7 Essential Tips for Traveling While Pregnant 

If you’re pregnant, that doesn’t mean you have to forego summer travel plans. In fact, a baby-moon (traveling while pregnant) can give you some valuable bonding time with your partner. Here are seven tips and tricks to help expecting mothers stay healthy during summer vacations.

1. Air Travel Tips for Summer Travel

Occasional air travel is generally safe during pregnancy. Many studies suggest that pregnant women can fly up to 36 weeks into a pregnancy. However, check with your airline since most won’t allow women to fly past 36 weeks of gestation.

Pregnant women are at a higher risk of blood clots while flying. Purchase travel socks to promote circulation and prevent blood clots from forming on long trips. To fend off cramps and back pain, get up and walk around as much as possible.

2. High Altitude and Pregnancy

High altitude is defined as 5,000 feet (1,500 meters). To put that into perspective, one mile is 5,280 feet, and Denver sits at 5,260 feet while Santa Fe is at 6,989 feet. If you already live in a high-altitude area, the risks during pregnancy aren’t as pronounced as those traveling from a low altitude area to higher altitude. You may be putting yourself at an increased risk of pregnancy complications.

Patients with high-risk pregnancies may want to avoid traveling to high altitudes. This includes those at risk for premature labor, such as twins, multiple births, prior preterm labor or placenta previa.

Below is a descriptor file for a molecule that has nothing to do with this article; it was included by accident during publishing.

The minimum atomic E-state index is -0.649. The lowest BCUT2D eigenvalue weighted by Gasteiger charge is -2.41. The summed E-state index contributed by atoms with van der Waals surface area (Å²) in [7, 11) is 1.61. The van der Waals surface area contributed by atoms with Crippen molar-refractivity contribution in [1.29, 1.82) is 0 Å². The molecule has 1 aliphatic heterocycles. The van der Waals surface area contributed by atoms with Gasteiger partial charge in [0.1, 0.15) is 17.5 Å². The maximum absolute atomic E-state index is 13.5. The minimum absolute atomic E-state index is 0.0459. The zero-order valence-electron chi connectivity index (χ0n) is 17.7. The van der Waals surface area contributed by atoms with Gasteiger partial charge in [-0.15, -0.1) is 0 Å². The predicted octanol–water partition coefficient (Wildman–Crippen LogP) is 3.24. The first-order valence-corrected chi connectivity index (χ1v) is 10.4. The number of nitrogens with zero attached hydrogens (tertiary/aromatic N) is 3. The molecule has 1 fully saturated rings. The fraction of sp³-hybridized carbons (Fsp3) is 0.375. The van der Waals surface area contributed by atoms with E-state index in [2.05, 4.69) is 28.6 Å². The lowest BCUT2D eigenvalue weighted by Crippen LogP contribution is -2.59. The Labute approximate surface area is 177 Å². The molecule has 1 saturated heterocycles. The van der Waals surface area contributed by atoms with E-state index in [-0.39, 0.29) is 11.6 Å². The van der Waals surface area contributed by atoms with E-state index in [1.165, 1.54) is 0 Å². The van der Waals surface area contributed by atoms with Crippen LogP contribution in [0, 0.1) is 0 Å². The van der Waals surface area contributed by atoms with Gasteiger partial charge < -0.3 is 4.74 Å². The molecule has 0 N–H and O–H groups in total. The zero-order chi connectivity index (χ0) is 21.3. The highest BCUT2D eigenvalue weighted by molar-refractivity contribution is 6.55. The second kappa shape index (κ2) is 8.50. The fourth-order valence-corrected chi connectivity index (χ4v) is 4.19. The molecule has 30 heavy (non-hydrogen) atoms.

To reduce risks, avoid skiing, heavy exercise, climbing and cycling, at these activities increase your need for oxygen. Ascend into areas of higher altitude gradually, taking frequent breaks to acclimate. Drinking lots of water and getting lots of rest reduce your risk of dehydration and other complications.

3. At the Pool or Beach

It’s good for you and the baby to stay active during pregnancy, according to womenshealth.gov. Going to the pool or beach to swim provides a venue for low-impact exercise and works out your whole body, great preparation for giving birth. Swimming alleviates strain on your joints associated with carrying around extra weight. Here are a few precautions to follow at the beach:

  • Do your best not to swallow the water since it may contain bacteria and other health risks.
  • Don’t stay in the sun too long
  • Exercise caution against dangers, such as sharks, jellyfish, waves and strong currents.

4. Stay Hydrated

Drink 8-12 glasses a day to prevent dehydration while traveling. Additionally, here are a few other steps to ensure you and your baby stay well-hydrated:

  • Avoid products that contain caffeine, which increases your urine output, putting you at risk of dehydration.
  • Avoid strenuous activities like certain exercises or staying in a hot environment too long.
  • Bring along a water bottle to help you stay hydrated.

5. Driving Trip Tips

Many vacations involve long drives between destinations. Allow yourself plenty of time for bathroom breaks and map out likely stops to avoid an emergency pitstop. Small snacks help curb hunger pangs and the temptation to eat fast food.

6. Seek Compassionate Help

In an emergency, don’t be afraid to use your belly to get special treatment. You may not like to take advantage of people, but if you’re in a long line and have to use the bathroom, ask for special consideration. Remember, it’s what’s best for the baby too.

7. Best Time to Travel

You can’t control whether your second trimester occurs during the summer, but this is the best time to travel while pregnant. Nausea typically occurs most during the first trimester, and the last trimester can be an uncomfortable time to fly or drive long distances — and may introduce unnecessary risks to your baby’s health.

By following these tips, you can make the most of your summer travel plans while pregnant.